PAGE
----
Timothy W. Behrens, MD
John F. Finn Professor of Medicine
University of Minnesota
Dr. Behrens received his medical training at Southern Illinois University, and Internal Medicine residency training at the Medical College of Wisconsin in Milwaukee, where he also was Chief Medical Resident. He performed specialty training in Rheumatology at the Medical College of Wisconsin, and he worked in the laboratory of Dr. James Goodwin, exploring the role of arachidonic acid metabolites on human T and B cell function. He completed additional postdoctoral work at the Metabolism Branch of the National Cancer Institute in Bethesda, MD, where his research focused on the cloning of B cell specific genes. From there, he joined the faculty of the University of Minnesota Medical School, in the Division of Rheumatic and Autoimmune Diseases, Department of Medicine. Dr. Behrens currently serves as Chief of the Autoimmunity Group in the Center for Immunology at the University of Minnesota, and leads the Center for Lupus Research, a newly established multi-disciplinary center bringing together a group of investigators to further the understanding of the genetics and genomics of SLE and other autoimmune disorders.
Dr. Behrens is a leader in the analysis of the human genes that confer susceptibility to SLE. He has one of the world's largest collections of sib-pair, trio and case material for human SLE. His group has performed extensive genome screens in SLE, and more recently has moved to large-scale association methodology to identify genes for systemic lupus. Together with Dr. Peter Gregersen and Dr. Ann Begovich of Celera Diagnostics, Inc., the Behrens laboratory recently identified the protein tyrosine phosphatase PTPN22 R620W allele as an important genetic risk factor in lupus, adding to the evidence that this is a very powerful gene for predisposition to many different autoimmune phenotypes. Another major effort in the Behrens laboratory is the application of genome-wide gene expression profiling to characterize the peripheral blood RNA expression patterns in lupus and other autoimmune diseases. These studies have successfully identified a strong interferon gene signature in blood cells of lupus patients that correlates with more severe disease and appears to be able to identify those patients with increased disease activity and a greater likelihood for flares and other new events. Finally, the Behrens laboratory has a program in B cell development and biology, where they are using transgenic and knockout mouse models to address the genetics of B cell tolerance and activation. This group is currently interested in the mechanisms that control receptor editing in B cells, the basic biology of class switch recombination, and the role of a novel chemokine receptor in marginal zone B cell function.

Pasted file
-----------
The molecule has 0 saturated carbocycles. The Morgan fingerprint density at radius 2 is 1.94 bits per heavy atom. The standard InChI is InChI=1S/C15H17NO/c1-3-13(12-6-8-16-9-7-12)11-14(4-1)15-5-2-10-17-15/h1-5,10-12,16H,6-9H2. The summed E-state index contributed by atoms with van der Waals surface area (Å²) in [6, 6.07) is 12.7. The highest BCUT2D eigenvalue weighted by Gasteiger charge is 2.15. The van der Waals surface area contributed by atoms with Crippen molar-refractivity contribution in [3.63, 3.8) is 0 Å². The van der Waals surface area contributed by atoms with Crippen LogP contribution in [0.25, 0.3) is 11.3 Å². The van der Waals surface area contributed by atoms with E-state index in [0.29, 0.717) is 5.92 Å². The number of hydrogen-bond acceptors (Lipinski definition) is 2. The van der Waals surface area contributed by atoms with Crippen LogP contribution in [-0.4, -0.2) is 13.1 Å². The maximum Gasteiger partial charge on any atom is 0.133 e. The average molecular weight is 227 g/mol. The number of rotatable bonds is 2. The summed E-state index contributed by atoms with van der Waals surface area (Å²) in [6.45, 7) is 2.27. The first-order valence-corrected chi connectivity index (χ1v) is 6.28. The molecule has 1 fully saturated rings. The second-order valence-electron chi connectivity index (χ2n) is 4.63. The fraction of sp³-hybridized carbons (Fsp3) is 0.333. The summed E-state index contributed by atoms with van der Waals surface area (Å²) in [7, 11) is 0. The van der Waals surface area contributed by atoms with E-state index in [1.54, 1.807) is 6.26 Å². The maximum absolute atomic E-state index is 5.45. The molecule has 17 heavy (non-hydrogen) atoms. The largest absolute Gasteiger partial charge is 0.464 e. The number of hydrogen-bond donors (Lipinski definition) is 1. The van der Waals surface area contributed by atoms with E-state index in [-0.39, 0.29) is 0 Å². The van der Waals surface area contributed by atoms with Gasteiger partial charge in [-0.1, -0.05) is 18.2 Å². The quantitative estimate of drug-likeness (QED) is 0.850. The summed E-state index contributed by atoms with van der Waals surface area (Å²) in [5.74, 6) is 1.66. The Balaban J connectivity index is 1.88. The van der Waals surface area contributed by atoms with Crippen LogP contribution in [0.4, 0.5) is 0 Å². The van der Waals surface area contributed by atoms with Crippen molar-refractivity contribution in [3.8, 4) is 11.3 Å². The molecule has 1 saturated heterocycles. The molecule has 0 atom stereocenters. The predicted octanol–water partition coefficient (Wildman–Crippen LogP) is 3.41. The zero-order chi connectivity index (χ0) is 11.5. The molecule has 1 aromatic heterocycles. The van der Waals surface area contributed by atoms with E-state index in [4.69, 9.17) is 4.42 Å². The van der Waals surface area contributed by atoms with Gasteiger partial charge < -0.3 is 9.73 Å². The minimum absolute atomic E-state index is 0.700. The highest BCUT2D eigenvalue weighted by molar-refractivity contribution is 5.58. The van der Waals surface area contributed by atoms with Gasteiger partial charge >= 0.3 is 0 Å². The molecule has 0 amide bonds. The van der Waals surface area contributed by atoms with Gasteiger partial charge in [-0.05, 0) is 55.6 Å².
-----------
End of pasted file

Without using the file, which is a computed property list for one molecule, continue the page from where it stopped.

Jill P. Buyon, MD
Professor of Medicine, New York University School of Medicine, and Vice-Chairman, Department of Rheumatology, Hospital for Joint Diseases, New York, NY